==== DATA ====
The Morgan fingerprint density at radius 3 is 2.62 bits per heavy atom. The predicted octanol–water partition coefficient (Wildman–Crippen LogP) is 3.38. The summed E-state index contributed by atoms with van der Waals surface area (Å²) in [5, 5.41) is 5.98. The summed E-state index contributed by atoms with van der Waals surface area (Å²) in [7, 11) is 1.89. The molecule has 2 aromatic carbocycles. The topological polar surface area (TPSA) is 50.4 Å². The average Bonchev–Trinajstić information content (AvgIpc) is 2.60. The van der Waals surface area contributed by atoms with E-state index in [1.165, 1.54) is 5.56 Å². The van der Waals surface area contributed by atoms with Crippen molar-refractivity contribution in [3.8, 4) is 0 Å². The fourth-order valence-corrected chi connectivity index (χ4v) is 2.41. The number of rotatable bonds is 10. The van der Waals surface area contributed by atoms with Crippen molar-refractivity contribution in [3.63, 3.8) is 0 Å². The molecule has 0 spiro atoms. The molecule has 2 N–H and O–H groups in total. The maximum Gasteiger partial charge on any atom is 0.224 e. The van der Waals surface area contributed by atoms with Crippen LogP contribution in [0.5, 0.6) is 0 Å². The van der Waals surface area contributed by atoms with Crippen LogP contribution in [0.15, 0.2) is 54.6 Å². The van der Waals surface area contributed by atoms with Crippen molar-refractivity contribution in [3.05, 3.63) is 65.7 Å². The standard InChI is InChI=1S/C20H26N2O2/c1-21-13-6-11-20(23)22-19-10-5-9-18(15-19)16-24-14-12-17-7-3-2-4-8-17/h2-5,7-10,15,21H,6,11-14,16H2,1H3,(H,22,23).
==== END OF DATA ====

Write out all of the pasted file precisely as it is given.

The Morgan fingerprint density at radius 3 is 2.62 bits per heavy atom. The predicted octanol–water partition coefficient (Wildman–Crippen LogP) is 3.38. The summed E-state index contributed by atoms with van der Waals surface area (Å²) in [5, 5.41) is 5.98. The summed E-state index contributed by atoms with van der Waals surface area (Å²) in [7, 11) is 1.89. The molecule has 2 aromatic carbocycles. The topological polar surface area (TPSA) is 50.4 Å². The average Bonchev–Trinajstić information content (AvgIpc) is 2.60. The van der Waals surface area contributed by atoms with E-state index in [1.165, 1.54) is 5.56 Å². The van der Waals surface area contributed by atoms with Crippen molar-refractivity contribution in [3.8, 4) is 0 Å². The fourth-order valence-corrected chi connectivity index (χ4v) is 2.41. The number of rotatable bonds is 10. The van der Waals surface area contributed by atoms with Crippen molar-refractivity contribution in [3.63, 3.8) is 0 Å². The molecule has 0 spiro atoms. The molecule has 2 N–H and O–H groups in total. The maximum Gasteiger partial charge on any atom is 0.224 e. The van der Waals surface area contributed by atoms with Crippen LogP contribution in [0.5, 0.6) is 0 Å². The van der Waals surface area contributed by atoms with Crippen LogP contribution in [0.15, 0.2) is 54.6 Å². The van der Waals surface area contributed by atoms with Crippen molar-refractivity contribution in [3.05, 3.63) is 65.7 Å². The standard InChI is InChI=1S/C20H26N2O2/c1-21-13-6-11-20(23)22-19-10-5-9-18(15-19)16-24-14-12-17-7-3-2-4-8-17/h2-5,7-10,15,21H,6,11-14,16H2,1H3,(H,22,23).